Chaos: Latest job report may scuttle Fed interest rate hike

Chaos: Latest job report may scuttle Fed interest rate hike

Huge BLS May jobs miss: only 38,000 jobs added to the U.S. worforce, previous month’s numbers revised downward. How’s Obamanomics workin’ out for ya?

Unemployment line, 1930s.
Unemployment line, 1930s. Are today's real unemployment numbers nearly as bad? (Via Wikipedia)

WASHINGTON, June 3, 2016 – In a stock market that’s been wobbly for this entire post-holiday week, stocks took another opening bell hit Friday morning when traders and machines woke up to the following breaking news from CNBC:

“In May, the U.S. economy added just 38,000 jobs, far below economist estimates of 162,000.”

What does that do for the Federal Reserve’s much telegraphed and for sure absolutely almost for certain mid-June interest rate hike?

“Prior to the jobs report, the market saw a 21 percent chance of a rate hike. Those odds now stand at 4 percent.

“After the announcement, odds dropped in all months tracked by CME:

•June: 4 percent chance, down from 21 percent prior to the jobs report.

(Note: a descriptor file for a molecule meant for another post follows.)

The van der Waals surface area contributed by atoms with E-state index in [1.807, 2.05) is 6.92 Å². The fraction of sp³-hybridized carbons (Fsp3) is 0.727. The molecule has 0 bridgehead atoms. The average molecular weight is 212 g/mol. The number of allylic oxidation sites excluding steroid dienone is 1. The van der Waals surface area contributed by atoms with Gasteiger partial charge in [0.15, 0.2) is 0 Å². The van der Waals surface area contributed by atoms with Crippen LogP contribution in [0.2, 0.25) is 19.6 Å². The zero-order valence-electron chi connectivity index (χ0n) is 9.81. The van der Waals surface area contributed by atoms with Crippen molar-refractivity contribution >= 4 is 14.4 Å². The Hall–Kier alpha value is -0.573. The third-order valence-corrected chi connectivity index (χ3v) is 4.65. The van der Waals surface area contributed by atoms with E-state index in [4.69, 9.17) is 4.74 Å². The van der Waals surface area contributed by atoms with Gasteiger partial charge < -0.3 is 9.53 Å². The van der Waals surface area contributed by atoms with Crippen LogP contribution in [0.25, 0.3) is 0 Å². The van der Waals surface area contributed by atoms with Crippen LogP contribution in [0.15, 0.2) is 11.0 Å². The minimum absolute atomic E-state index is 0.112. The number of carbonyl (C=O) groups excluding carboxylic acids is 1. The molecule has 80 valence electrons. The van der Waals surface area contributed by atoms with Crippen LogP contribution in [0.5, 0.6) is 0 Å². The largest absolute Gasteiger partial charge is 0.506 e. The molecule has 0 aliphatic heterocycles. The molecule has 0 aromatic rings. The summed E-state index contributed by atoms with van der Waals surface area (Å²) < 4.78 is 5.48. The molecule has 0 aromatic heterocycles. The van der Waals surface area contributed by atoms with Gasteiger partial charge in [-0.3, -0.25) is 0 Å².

•July: 38 percent chance, down from 58 percent
•September: 49 percent, down from 66 percent
•November: 52 percent, down from 68 percent
•December: 68 percent, down from 79 percent
•February 2017: 71 percent, down from 81 percent”

ZeroHedge takes things further.

“… there was no offsetting increase in temp workers (something we caution recently), and no growth in trade and transportation services.

“The change in total nonfarm payroll employment for March was revised from +208,000  to +186,000, and the change for April was revised from +160,000 to +123,000. With these revisions, employment gains in March and April combined were 59,000 less than previously reported. Over the past 3 months, job gains have averaged 116,000 per month.”

Concludes ZH:

“There is no way to spin this number as anything but atrocious.”

Referring to the Bureau of Labor Statistics’ (BLS’) usual downward revision of the previous month’s numbers—a slight of hand that’s been going on for years to make employment numbers seem better each week than they really are.

A rambunctious ZH commenter adds the following cynical (but likely true) postscript:

“gotta take this month down so August/Sept/Oct look awesome….. it’s all about the election” [sic]

Obamanomics spinmeisters, however have things Under Complete Control, something we can easily glean from another CNBC headline:

“A behind-the-scenes force may explain the awful jobs report, says ex-Obama aide”

A “behind-the-scenes force”? The Invisible Hand, perhaps? Low flying, invisible birds?

No. More plausibly, it’s the former chair of Obama’s Council of Economic Advisers, Austen Goolsbee, he of that wondrously Dickensian name. Now back in academia (a favorite and reliable sinecure of former Democrat political appointees), Goolsbee drew his own conclusions, apparently based on economic magical realism: